1970 Soviet census

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A map of the Republics of the Soviet Union in 1970.

The Soviet census conducted in January 1970 was the first census held in Soviet Union (USSR) in eleven years (since January 1959).[1][2]


The Soviet population in 1970 was recorded as being 241,720,134 people,[3] an increase of over 15% from the 208,826,650 people recorded in the Soviet Union in the 1959 Soviet census.[4]

While there was speculation that ethnic Russians would become a minority in the Soviet Union in 1970,[5] the 1970 census recorded 53% (a bare majority) of the Soviet population as being ethnic Russians.[3] In terms of total numbers, there were 129,015,140 ethnic Russians in the Soviet Union in 1970.[3] Meanwhile, the largest ethnic minorities in the Soviet Union in 1970 were Ukrainians (40,753,246 in total), Uzbeks (9,195,093 in total), Belarusians (9,051,755 in total), Tatars (5,783,111 in total), Kazakhs (5,298,818 in total), and Azeris (4,379,937 in total).[3]

The Jewish population in the Soviet Union unexpectedly declined (by about 5%; from about 2,279,000 to about 2,167,000)[2] between 1959 and 1970, in part due to strong assimilation (especially in the Russian SSR and in the Ukrainian SSR, where three-fourths of all Soviet Jews lived).[6]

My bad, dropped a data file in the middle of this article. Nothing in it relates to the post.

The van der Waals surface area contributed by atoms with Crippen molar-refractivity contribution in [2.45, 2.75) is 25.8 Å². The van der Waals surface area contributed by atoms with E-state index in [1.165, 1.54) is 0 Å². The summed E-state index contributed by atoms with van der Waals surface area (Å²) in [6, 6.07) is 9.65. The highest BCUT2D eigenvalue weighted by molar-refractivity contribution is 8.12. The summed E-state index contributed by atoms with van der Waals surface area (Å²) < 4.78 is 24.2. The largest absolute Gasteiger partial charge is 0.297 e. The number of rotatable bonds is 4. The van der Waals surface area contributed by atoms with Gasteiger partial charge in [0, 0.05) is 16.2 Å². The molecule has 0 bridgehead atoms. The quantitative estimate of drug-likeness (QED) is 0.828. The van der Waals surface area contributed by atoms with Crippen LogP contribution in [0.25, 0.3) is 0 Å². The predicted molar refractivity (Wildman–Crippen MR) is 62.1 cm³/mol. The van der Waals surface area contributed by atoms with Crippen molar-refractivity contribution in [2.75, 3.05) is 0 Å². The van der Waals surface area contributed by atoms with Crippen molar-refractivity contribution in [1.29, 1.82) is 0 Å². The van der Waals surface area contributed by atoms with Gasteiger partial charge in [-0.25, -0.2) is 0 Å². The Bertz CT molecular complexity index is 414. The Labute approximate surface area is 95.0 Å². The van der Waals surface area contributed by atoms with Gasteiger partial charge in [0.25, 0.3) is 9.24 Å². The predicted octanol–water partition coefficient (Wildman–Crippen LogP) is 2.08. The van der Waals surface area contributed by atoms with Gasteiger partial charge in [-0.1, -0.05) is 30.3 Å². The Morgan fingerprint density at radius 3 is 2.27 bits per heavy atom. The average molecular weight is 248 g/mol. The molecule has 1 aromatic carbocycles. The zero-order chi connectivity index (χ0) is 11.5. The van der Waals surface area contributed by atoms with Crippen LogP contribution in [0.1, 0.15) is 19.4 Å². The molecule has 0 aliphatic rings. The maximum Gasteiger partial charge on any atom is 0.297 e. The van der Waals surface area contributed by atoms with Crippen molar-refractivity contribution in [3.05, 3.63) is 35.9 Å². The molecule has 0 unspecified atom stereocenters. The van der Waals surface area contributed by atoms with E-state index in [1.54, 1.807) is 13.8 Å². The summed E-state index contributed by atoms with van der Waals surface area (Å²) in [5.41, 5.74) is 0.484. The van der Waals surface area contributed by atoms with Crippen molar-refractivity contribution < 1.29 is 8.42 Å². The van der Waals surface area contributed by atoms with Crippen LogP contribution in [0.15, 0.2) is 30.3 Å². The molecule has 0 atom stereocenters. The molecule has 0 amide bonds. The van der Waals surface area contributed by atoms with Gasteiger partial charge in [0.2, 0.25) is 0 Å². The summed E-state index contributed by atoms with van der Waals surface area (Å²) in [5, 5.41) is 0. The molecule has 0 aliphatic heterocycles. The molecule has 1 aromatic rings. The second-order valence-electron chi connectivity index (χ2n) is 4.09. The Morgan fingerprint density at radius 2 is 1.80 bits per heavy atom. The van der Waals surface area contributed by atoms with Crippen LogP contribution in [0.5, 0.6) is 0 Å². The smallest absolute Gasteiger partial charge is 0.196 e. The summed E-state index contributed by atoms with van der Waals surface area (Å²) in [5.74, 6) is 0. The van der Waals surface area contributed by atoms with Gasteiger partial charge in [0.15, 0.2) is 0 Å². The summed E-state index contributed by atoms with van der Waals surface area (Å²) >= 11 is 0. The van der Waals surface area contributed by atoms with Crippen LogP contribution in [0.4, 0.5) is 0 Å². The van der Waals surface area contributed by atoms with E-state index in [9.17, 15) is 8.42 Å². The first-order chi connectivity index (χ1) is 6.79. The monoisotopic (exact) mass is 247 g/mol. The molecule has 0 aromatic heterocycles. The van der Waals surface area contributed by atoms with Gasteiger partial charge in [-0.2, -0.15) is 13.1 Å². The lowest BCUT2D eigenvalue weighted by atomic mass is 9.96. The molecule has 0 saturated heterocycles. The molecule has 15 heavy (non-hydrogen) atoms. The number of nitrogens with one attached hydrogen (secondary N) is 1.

The Muslim population in the Central Asian SSRs increased at a faster rate than the ethnic Russian population between 1959 and 1970 due to its higher birth rate.[6] Indeed, the Muslim population grew by 52% between 1959 and 1970 whereas the ethnic Russian population grew by only 13% during the same time period.[6] In addition, the number of certain ethnic minorities originally from China (especially the Uyghurs) increased in the U.S.S.R. between 1959 and 1970 due to many of them fleeing China during this time period.[6] The ethnic Russian population in the Latvian SSR and in the Estonian SSR rapidly increased between 1959 and 1970 (in total numbers and as a percentage of their populations), while the ethnic Russian population increase in the mostly Roman Catholic Lithuanian SSR during this time period was much smaller.[6] In addition, the ethnic German population in the Soviet Union grew by 14% between 1959 and 1970, from 1.6 million to 1.8 million.[6]


  1. ^ Harris, Chauncy D. (1971). "Urbanization and Population Growth in the Soviet Union, 1959-1970". Geographical Review. 61 (1): 102–124. doi:10.2307/213369. JSTOR 213369.
  2. ^ a b "YIVO | Population and Migration: Population since World War I". Yivoencyclopedia.org. Retrieved 2013-08-01.
  3. ^ a b c d "Демоскоп Weekly - Приложение. Справочник статистических показателей". Demoscope.ru. Retrieved 2013-07-24.
  4. ^ "Демоскоп Weekly - Приложение. Справочник статистических показателей". Demoscope.ru. Retrieved 2013-07-24.
  5. ^ "Become a minority". Retrieved 2020-01-21.
  6. ^ a b c d e f Theodore Shabad (1971-04-17). "Soviet 1970 Census Shows Unexpected 5% Decline in Those Listing Themselves as Jews - Article - NYTimes.com". Select.nytimes.com. Retrieved 2013-07-24.